In a little over a decade, the slow-flowing Jubilee River has become popular with waterfowl and this is especially so when nearby lakes freeze over this time of year. Species such as Goldeneye, Smew and Goosander and even rarer species like Ruddy Ducks and Red-crested Pochards can be seen.  The Dorney Wetlands were designed as a wildlife refuge and are easily reached from the car park in Lake End Road, Dorney, not far from the Pineapple Pub.    

Bittern

Bitterns, Bearded Tits and Water Rails have overwintered there since the site was established and in the summer there are numerous Reed and Sedge Warblers and Reed Buntings.

A map and brief details of Dorney Wetlands appears on the website www.birds ofberkshire.co.uk  where you can also find details of the excellent Atlas!

George Fussey, Curator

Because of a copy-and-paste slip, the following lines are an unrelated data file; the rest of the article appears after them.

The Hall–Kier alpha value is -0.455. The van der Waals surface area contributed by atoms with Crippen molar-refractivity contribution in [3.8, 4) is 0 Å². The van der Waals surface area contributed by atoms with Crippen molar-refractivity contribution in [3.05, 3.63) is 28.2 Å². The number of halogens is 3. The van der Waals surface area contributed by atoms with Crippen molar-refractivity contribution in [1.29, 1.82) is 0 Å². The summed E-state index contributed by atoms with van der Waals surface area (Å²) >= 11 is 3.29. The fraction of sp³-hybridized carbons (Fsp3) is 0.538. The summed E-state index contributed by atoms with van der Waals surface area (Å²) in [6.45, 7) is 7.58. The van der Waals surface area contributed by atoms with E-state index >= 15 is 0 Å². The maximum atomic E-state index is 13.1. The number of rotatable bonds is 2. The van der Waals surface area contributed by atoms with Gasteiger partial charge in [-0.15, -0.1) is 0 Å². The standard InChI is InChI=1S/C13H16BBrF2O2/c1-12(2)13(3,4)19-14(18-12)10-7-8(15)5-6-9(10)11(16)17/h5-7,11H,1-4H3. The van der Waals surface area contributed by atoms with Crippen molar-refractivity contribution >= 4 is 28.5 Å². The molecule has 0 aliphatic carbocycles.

Nature Notes

Residents may have noticed the distinctive silhouettes of large birds of prey gliding slowly overhead in recent months.  Supremely graceful, these fork-tailed raptors are Red Kites, and they are part of our heritage in the UK and a real success story in conservation work.

In the Natural History Museum in South Meadow Lane we have a very fine specimen of a green parrot from New Zealand, called a Kakapo.  Once, Kakapos were widespread in New Zealand.   For years they had no predators, but that all changed when European settlers arrived in the eighteenth century.  With the introduction of species from the UK, such as cats, rats, ferrets and stoats, this flightless parrot was soon under threat.  Now, critically endangered, there are only 126 left in the wild.